Not a weed in Oregon, but plentiful.
September 18, 2004. This year I'm into some serious papermaking. I've been studying the flowers of the Klamath Basin for two years - taking photographs and learning which flowers are noxious weeds or invasive plants. This plant is NOT on the Noxious Weeds list for Oregon. To view my page of pictures documenting this plant, go to my Scientific Index and look up Polygonum amphibium. Please do not bookmark the page where the pictures are as I move my photos and pages around regularly. My index will always be the same, though.
It is the end of the season and dicey getting to the plants between when they brown off and before the rains come making access to them impossible. So I opted to just go ahead and harvest the plants green. The flowers have gone to seed and the seed are dispersed, so down I clambered into the overflow ditch for the canal along Highway 97 just north of Worden, Oregon. The leaves don't have any fiber to them, so I stripped them off the vine right there in the ditch before putting them into my bag. When picking them, the vines are jointed and break easily if just grabbed and tugged on. I pulled a vine gently up with one hand and then followed down close to the root with the other. When I got to an area where the vine started to turn black, I gripped it and gave a firm pull to separate it above that point. Since this is not a weed, I did not want to pull up any of the rhizomes or remove any of the actual roots. This plant spreads primarily by rooting at the joints and secondarily by seed. I would also pull only two or three vines from a spot and then move a few feet away and pull another two or three vines so I wouldn't disadvantage any plants. When I had enough to make a small amount of paper, I added them to my bag and, when I arrived back home, set them out in Studio O for chopping.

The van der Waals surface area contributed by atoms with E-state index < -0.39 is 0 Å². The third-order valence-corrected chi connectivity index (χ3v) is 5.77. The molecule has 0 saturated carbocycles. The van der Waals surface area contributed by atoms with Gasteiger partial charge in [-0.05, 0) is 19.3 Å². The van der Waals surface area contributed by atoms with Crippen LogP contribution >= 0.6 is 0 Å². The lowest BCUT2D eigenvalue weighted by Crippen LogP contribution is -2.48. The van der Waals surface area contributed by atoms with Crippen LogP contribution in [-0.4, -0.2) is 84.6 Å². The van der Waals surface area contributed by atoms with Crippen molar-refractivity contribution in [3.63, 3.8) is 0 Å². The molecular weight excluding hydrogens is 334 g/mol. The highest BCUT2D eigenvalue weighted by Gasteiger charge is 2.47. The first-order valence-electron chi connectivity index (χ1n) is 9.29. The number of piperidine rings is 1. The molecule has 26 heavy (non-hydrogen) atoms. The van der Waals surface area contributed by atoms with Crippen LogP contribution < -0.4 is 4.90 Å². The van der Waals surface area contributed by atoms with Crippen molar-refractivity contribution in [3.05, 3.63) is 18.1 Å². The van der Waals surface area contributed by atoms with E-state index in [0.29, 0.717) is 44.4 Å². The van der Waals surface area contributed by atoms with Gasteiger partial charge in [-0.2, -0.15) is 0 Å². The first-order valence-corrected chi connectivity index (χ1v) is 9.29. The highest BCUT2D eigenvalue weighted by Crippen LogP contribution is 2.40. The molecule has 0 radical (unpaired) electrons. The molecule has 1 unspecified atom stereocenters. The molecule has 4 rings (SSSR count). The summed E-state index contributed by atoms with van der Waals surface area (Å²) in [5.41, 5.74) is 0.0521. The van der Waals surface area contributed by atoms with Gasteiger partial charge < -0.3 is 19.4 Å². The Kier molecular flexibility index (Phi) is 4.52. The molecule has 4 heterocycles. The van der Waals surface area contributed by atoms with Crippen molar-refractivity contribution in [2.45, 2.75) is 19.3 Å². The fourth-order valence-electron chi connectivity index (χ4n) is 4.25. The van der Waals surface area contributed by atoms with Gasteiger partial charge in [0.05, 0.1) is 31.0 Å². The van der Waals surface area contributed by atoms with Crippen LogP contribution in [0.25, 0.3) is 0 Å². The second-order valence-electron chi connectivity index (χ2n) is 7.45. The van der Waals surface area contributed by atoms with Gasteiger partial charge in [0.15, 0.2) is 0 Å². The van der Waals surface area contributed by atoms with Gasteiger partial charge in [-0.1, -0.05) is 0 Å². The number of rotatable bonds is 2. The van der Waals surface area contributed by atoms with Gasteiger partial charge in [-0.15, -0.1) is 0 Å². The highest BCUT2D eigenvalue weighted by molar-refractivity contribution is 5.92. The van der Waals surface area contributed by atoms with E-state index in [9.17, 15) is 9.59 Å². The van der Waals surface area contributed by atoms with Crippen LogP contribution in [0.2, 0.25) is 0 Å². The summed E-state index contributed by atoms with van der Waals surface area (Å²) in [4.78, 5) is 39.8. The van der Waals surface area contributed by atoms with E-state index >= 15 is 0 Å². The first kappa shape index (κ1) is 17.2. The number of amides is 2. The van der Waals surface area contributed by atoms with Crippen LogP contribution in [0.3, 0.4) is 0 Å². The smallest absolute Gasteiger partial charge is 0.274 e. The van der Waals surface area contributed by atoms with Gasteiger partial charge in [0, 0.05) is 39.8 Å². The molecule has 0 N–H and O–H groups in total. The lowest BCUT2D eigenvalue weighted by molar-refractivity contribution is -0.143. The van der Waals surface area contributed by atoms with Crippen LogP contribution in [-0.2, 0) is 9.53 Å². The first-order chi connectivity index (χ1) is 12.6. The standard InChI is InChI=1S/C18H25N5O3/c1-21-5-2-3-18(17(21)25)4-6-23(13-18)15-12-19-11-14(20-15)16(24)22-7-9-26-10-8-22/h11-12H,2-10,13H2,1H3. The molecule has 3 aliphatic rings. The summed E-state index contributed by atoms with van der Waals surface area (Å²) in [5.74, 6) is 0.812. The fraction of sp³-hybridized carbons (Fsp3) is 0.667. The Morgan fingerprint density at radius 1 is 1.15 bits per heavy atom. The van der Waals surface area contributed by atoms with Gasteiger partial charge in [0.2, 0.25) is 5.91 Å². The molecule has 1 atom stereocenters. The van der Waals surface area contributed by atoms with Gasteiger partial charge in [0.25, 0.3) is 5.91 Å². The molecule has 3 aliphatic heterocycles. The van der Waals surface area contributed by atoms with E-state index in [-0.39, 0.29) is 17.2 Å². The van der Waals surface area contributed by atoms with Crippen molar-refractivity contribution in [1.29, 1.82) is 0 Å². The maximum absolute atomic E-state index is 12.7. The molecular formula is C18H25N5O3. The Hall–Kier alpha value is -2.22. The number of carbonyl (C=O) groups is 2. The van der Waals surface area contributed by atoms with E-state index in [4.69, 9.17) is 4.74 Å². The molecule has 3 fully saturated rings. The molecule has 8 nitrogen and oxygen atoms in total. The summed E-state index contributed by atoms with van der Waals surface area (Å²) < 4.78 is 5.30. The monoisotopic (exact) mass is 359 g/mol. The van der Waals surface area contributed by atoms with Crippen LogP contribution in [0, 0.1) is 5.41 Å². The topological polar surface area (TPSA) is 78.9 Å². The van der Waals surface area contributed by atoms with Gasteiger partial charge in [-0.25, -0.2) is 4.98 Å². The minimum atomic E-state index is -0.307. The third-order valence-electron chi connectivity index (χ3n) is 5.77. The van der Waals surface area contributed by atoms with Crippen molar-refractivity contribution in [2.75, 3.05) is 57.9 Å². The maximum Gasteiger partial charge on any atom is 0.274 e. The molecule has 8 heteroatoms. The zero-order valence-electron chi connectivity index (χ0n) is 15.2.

September 24, 2004. I hauled the bag inside and sat down in front of the television. The vines were crisp enough I could break them into smaller pieces with my fingernails, but there were enough I knew my hands would get sore by the end of it all. I pilfered my wife's kitchen scissors and made quick work of them, cutting them into half inch pieces directly into my enamel pot. I had harvested a very modest number of vines to experiment with, so they didn't take up much room and only needed one gallon of water to cover them up.
I added four teaspoons of washing soda (1tsp per quart) and placed the pot on the stove. I brought the water to a full boil and then turned it down to a gentle boil. Each hour for four hours I tested the fiber with the finger test. This is where I grip each end of a piece of the plant with my index finger and thumb and pull gently, but firmly across the grain to see if it breaks. The pieces were as tough as when they first went into the water. I poured off the lovely red/brown tea, added a fresh gallon of water and added four teaspoons of Red DevilŪ Lye. Inside of 90 minutes, I had compliant fiber ready for pulping and the tea was a glorious, rich red/brown dye.
I rinsed and rinsed and rinsed ad nauseum for about fifteen minutes before the water finally ran clear. The fiber is quite firm and reminds me a little of the texture I got with Equisetum.
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Copyright 1998-2004 Colleen D. Bergeron.
Last revised: November 25, 2005.